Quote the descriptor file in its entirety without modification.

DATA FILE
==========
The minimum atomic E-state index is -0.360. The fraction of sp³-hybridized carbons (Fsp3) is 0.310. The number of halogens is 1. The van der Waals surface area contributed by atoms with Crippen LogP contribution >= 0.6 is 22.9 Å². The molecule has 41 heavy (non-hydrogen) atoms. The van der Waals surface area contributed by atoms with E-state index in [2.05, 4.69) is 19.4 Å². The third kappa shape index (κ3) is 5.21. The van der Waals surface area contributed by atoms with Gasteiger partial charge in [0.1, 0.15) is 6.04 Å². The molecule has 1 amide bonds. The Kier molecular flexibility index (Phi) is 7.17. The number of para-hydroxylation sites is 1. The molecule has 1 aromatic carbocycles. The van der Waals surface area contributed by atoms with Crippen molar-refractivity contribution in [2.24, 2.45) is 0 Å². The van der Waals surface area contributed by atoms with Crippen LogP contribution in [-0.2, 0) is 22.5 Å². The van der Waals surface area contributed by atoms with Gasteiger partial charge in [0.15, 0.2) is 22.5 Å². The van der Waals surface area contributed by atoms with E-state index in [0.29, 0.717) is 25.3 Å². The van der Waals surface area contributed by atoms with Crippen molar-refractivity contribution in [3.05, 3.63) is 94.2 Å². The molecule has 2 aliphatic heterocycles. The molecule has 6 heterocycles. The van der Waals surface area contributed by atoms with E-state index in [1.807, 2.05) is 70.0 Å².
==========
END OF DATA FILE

The minimum atomic E-state index is -0.360. The fraction of sp³-hybridized carbons (Fsp3) is 0.310. The number of halogens is 1. The van der Waals surface area contributed by atoms with Crippen LogP contribution >= 0.6 is 22.9 Å². The molecule has 41 heavy (non-hydrogen) atoms. The van der Waals surface area contributed by atoms with E-state index in [2.05, 4.69) is 19.4 Å². The third kappa shape index (κ3) is 5.21. The van der Waals surface area contributed by atoms with Gasteiger partial charge in [0.1, 0.15) is 6.04 Å². The molecule has 1 amide bonds. The Kier molecular flexibility index (Phi) is 7.17. The number of para-hydroxylation sites is 1. The molecule has 1 aromatic carbocycles. The van der Waals surface area contributed by atoms with Crippen molar-refractivity contribution in [2.24, 2.45) is 0 Å². The van der Waals surface area contributed by atoms with Crippen LogP contribution in [-0.2, 0) is 22.5 Å². The van der Waals surface area contributed by atoms with Gasteiger partial charge in [0.15, 0.2) is 22.5 Å². The van der Waals surface area contributed by atoms with E-state index in [0.29, 0.717) is 25.3 Å². The van der Waals surface area contributed by atoms with Crippen molar-refractivity contribution in [3.05, 3.63) is 94.2 Å². The molecule has 2 aliphatic heterocycles. The molecule has 6 heterocycles. The van der Waals surface area contributed by atoms with E-state index in [1.807, 2.05) is 70.0 Å².